Association: Associate Professor, Political Science
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Modern state faces a prominent challenge from the society, which, stripped of its traditional avatar, has now become what is popularly known as civil society. Thanks to the globalization and spread of democratic values, Indian civil society has begun to contest the overreach of the state and the government. This paper examines the society-state interface amid the globalization and liberalization sweeping across the country. It also highlights how Indian civil society is different from its western counterpart therefore, how it would not make sense to implant western values on Indian psyche to address the indigenous socio-political problems.
Keywords: State, Society, Civil Society, Good Governance, Democracy
As a buffer between the might of the state and the right of the citizen, civil society has been reasserting itself all across the world. Sometime back, in an unexpected terrain of Middle East where authoritarian regimes have long held a sway, the march of civil society for individual liberties (also called as Arab Spring) has rattled the hoary potentates of the Sheikdoms across the entire region. Closer home, in 2011 huge number of candle-carrying protestors coming out to support of Anna Hazare’s anti-corruption crusade and demand Lokpal not only gave sleepless nights to the Congress-led UPA government, but also became an important reason for its downfall in 2014 parliamentary elections. In America, ‘Occupy Wall Street’, a leaderless movement launched by a cross-section of society in wake of recession to demand a better, greed-free society, gained momentum and caused the Obama government to sit up and think. Clearly, since 2011 there has been a rebirth of non-political actors’ revolution from Tel Aviv to Washington and from New Delhi to Tripoli. Dipankar Gupta says that year 2011 was unique in that it saw the death of fear of greater evil like communism, capitalism and Zionism; this also meant the end of ideology because ideologies breathe only in atmosphere of greater evil.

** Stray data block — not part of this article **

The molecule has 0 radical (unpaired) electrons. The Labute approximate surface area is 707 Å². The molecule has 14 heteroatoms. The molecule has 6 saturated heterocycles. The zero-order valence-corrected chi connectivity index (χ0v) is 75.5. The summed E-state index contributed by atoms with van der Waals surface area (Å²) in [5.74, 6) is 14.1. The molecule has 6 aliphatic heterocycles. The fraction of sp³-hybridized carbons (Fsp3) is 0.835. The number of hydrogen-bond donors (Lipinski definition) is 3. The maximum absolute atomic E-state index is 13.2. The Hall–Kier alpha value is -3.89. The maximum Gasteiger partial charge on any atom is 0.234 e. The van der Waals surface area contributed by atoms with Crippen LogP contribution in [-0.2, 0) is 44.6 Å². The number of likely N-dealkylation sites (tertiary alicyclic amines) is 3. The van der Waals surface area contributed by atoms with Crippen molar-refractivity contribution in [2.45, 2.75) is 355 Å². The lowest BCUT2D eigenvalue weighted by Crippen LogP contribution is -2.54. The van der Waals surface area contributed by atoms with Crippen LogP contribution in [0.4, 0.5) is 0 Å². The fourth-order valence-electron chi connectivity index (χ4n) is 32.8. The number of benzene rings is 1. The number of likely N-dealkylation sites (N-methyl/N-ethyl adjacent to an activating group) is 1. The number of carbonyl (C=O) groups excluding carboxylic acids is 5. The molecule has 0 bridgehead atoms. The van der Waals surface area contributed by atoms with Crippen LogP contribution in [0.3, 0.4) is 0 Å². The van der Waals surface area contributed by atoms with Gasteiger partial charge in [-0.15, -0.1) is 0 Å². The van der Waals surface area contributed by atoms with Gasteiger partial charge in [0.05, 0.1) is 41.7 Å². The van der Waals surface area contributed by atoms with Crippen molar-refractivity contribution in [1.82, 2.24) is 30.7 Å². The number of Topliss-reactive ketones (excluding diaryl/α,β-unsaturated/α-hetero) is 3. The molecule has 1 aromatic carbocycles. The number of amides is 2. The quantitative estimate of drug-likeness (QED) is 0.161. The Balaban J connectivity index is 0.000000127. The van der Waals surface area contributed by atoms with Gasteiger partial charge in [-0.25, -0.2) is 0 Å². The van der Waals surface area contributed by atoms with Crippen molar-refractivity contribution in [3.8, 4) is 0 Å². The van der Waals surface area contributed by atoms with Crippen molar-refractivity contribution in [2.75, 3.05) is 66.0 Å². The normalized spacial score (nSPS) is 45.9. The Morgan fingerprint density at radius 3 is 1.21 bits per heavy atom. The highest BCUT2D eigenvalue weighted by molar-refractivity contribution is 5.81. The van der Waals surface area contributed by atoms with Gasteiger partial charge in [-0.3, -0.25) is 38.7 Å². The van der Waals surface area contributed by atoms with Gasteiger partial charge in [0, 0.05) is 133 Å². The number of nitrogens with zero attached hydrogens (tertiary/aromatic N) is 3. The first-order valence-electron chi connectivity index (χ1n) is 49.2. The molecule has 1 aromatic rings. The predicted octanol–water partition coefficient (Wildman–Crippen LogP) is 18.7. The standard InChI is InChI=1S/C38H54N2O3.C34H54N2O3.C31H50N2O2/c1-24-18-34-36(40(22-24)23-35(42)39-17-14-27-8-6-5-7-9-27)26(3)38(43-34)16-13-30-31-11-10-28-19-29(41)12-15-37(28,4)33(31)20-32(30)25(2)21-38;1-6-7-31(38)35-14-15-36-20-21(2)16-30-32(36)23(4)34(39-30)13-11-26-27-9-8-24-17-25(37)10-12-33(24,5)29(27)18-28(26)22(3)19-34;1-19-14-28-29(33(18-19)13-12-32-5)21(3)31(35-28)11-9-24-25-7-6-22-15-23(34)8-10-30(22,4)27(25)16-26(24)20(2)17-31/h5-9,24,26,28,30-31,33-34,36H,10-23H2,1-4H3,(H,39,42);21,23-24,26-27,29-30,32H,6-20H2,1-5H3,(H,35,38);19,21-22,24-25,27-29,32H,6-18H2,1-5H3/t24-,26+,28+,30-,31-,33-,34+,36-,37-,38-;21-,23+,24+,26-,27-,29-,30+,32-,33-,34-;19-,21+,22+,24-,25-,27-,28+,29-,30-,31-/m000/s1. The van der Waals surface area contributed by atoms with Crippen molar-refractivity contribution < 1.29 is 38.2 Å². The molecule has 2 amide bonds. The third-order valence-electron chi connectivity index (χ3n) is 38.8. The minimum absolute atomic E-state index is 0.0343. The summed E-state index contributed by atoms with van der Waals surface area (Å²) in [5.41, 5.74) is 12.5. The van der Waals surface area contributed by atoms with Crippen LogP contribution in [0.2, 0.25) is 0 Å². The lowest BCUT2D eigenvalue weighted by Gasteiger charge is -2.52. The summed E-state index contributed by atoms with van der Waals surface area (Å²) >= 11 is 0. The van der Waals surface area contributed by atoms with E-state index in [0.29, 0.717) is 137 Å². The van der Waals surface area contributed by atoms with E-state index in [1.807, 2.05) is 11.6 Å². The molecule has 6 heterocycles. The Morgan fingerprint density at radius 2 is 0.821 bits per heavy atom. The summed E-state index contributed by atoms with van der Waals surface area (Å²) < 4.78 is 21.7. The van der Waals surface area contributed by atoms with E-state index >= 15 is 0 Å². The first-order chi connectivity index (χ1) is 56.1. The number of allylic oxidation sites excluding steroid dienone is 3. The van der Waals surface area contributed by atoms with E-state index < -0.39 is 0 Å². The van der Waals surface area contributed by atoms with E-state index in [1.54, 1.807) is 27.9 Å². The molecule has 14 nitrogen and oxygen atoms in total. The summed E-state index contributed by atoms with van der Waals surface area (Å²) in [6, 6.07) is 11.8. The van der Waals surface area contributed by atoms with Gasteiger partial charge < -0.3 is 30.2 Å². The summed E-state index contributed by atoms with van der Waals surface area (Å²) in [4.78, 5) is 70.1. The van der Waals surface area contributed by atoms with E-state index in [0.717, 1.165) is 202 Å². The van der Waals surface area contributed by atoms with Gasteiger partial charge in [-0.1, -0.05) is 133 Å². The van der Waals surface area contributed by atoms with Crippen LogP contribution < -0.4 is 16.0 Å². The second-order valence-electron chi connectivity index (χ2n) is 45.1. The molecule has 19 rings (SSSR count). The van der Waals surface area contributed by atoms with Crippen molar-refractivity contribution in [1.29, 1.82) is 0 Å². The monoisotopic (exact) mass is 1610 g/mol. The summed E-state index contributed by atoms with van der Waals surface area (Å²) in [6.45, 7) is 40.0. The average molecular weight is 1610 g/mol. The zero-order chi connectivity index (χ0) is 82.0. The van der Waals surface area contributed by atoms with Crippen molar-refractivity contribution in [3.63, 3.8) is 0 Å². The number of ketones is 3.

With the issue of good governance occupying center-stage in political debates worldwide, the governments are finding themselves hard-pressed to justify their acts of omission and commission. And this is not restricted to a few dictatorial regimes as such. Even the democratically elected governments have received serious jolts for their perceived administrative insincerity and indolence. Longest surviving Communist Government in West Bengal had to pay a huge price for its flawed policies. What started off as a protest movement by artists, filmmakers, dramatists and actors against the Left government role in Nandigram, ultimately became an albatross around government’s neck and was an important factor in bringing about its fall from power.